When you see a child eating a food, but the food regurgitates or backs up into the mouth after swallowing, that child may be suffering from a rumination disorder. The process in which the food passes up to the mouth from the stomach is called regurgitation and the child will either re-chew the food or spit it out. This condition is common among three month-old babies who have had normal digestion, but it may also occur among teenagers and adults in rare situations. In order to diagnose a rumination disorder, the symptoms of regurgitation must be present for more than a month.
What are the Risk Factors of Rumination Disorder
The exact cause of rumination disorder in children is unknown, but there are a number of factors that may influence the development of the disorder.
- Physical illness or severe stress that may trigger the behavior of the child.
- The abnormal relationship between the mother (or primary caregiver) and the child gives an uncomfortable environment that leads the child to resort in self comfort habits by chewing.
- The child may be acting to gain attention from the parent or primary caregivers.
Symptoms of Rumination Disorder
In order to fit the definition of rumination disorder, the symptoms should be present for at least a month or so.
- Repeated regurgitation of food
- Repeated re-chewing of food
- Weight loss
- Bad breath and tooth decay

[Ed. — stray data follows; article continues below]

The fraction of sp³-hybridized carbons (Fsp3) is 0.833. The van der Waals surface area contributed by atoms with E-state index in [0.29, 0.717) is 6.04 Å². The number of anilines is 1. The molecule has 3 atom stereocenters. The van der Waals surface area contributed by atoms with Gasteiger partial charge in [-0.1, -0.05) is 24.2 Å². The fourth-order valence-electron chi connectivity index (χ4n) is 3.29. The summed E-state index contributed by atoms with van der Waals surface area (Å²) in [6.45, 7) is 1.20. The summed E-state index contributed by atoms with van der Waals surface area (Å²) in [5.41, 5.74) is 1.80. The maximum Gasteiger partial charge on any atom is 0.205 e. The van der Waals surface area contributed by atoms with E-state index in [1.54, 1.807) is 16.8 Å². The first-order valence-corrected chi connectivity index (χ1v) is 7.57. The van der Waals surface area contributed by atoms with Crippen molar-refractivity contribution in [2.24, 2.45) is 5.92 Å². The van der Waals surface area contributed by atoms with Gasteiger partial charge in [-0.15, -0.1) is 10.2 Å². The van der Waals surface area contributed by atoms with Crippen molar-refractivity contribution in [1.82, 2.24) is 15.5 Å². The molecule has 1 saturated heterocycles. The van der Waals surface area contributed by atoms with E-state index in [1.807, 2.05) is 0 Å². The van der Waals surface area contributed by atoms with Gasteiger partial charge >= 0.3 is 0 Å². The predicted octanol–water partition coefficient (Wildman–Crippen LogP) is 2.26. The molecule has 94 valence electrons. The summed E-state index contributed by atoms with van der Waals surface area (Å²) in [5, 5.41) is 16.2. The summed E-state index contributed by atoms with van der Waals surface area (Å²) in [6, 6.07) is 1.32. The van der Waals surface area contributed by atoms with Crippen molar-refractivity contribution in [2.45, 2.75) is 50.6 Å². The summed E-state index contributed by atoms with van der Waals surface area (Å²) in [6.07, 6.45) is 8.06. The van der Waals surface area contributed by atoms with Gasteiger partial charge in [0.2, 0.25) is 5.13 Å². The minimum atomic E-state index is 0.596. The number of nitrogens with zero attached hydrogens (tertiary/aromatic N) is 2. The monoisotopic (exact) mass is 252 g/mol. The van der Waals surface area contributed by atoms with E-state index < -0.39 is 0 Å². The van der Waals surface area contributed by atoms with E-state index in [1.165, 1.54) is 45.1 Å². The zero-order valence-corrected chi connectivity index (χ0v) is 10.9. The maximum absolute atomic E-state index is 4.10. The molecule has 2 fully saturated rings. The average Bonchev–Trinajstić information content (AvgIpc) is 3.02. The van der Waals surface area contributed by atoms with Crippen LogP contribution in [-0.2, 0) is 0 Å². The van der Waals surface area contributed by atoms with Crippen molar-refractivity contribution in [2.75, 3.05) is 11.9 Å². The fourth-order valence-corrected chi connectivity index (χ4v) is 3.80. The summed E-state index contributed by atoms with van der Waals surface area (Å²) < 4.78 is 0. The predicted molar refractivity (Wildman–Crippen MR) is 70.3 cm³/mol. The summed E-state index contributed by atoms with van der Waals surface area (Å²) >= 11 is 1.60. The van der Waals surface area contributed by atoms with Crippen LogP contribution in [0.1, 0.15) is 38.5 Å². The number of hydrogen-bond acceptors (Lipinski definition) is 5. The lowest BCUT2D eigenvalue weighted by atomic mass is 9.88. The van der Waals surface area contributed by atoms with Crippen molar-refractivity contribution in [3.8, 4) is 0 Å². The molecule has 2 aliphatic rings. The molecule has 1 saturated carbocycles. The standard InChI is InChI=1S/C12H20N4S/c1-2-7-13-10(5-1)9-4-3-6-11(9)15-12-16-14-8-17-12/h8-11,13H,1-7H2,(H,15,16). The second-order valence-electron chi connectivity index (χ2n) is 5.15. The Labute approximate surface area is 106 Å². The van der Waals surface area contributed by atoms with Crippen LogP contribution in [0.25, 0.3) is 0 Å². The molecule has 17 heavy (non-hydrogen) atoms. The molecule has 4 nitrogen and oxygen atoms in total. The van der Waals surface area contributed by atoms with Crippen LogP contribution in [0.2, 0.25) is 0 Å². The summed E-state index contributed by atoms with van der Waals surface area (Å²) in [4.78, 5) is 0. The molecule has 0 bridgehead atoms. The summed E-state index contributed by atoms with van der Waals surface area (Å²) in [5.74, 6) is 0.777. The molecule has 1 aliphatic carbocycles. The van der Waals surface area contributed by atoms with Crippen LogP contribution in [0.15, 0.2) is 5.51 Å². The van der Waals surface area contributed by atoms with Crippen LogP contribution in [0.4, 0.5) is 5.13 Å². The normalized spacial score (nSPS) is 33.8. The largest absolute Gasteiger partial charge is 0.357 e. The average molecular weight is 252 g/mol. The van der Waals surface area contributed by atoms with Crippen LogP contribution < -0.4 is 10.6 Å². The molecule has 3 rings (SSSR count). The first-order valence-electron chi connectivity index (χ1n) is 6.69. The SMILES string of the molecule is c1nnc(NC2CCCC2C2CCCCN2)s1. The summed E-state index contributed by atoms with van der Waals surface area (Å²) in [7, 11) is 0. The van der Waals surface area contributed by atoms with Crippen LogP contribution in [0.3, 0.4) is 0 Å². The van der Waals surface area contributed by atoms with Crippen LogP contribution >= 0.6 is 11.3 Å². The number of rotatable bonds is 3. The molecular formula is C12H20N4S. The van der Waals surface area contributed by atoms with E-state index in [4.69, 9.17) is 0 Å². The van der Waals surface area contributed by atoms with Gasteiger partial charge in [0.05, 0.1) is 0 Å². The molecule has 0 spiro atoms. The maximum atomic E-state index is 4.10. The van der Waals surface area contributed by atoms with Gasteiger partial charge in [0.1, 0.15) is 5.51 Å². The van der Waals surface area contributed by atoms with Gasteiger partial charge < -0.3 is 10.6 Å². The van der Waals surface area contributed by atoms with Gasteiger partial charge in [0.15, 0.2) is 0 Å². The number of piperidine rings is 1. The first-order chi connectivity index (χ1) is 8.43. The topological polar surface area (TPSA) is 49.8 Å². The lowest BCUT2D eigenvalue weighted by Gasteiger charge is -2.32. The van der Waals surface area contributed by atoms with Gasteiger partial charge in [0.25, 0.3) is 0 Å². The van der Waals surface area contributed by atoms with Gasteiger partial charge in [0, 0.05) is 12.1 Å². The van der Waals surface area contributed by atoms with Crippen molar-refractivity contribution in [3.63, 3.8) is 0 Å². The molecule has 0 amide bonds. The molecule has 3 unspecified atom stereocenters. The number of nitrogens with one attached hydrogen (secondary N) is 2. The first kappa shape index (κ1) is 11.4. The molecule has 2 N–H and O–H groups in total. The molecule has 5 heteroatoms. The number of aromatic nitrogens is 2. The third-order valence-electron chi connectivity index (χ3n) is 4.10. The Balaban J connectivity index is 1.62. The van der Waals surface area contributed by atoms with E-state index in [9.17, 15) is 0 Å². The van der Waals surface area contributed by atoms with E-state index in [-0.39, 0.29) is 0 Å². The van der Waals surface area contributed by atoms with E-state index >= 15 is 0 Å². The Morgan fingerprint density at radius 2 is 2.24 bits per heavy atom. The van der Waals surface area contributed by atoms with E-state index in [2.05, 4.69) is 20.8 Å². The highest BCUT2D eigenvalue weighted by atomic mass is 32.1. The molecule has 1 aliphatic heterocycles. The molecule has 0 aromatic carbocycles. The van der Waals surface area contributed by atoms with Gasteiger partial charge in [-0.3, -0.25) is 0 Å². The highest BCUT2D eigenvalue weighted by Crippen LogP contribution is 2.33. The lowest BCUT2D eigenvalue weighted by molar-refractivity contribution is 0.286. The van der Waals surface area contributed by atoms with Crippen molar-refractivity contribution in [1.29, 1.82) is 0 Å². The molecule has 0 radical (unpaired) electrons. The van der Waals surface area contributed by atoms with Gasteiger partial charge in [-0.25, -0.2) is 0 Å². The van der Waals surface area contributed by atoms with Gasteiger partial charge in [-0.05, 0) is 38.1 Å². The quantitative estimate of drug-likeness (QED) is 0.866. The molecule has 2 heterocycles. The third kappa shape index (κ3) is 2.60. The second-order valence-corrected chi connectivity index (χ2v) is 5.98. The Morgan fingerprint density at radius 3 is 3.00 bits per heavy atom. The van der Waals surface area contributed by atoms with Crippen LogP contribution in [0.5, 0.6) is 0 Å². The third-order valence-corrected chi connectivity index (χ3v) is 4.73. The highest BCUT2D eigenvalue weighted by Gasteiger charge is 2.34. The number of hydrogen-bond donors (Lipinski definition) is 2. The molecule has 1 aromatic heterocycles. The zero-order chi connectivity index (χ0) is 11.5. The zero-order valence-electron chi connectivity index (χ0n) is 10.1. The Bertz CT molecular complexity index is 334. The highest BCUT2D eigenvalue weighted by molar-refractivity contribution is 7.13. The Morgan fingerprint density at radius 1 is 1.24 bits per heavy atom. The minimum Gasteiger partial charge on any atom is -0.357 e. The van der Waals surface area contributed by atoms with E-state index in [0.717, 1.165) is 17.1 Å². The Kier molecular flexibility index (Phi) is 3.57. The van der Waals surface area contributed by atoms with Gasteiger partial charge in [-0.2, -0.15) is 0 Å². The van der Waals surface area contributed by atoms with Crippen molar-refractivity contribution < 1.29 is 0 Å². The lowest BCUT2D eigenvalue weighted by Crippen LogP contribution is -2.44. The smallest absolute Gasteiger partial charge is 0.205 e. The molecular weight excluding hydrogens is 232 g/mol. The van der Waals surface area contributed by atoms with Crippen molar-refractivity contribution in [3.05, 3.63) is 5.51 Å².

- Repeated stomach aches and indigestion
- Raw and chapped lip
In some infants, unusual behavior may be observed, which includes straining and arching the back, holding the head back, tightening the abdominal muscles, and sucking movements with the mouth. These are some indications that the infant tries to bring back up the swallowed and partially digested food into the mouth.
When to Seek Help
Taking your child to a doctor will help you properly diagnose whether the child is manifesting an eating disorder that you should be concerned about. The repeated regurgitation of food from the stomach and re-chewing can lead to some potential health conditions like malnutrition and a weakened immune system. A basic knowledge of first aid, especially when the child suffers from indigestion and stomach upset can help provide relief to the child. In certain circumstances, a health care provider will perform clinical tests like abdominal x-ray, upper endoscopy and an assessment on the stomach emptying to ensure the absence of other underlying disease.
International Foundation for Functional Gastrointestinal Disorder. Rumination Syndrome in Children and Adolescents. Retrieved June 18, 2014 http://www.aboutkidsgi.org/site/upper-gi-disorders/rumination-syndrome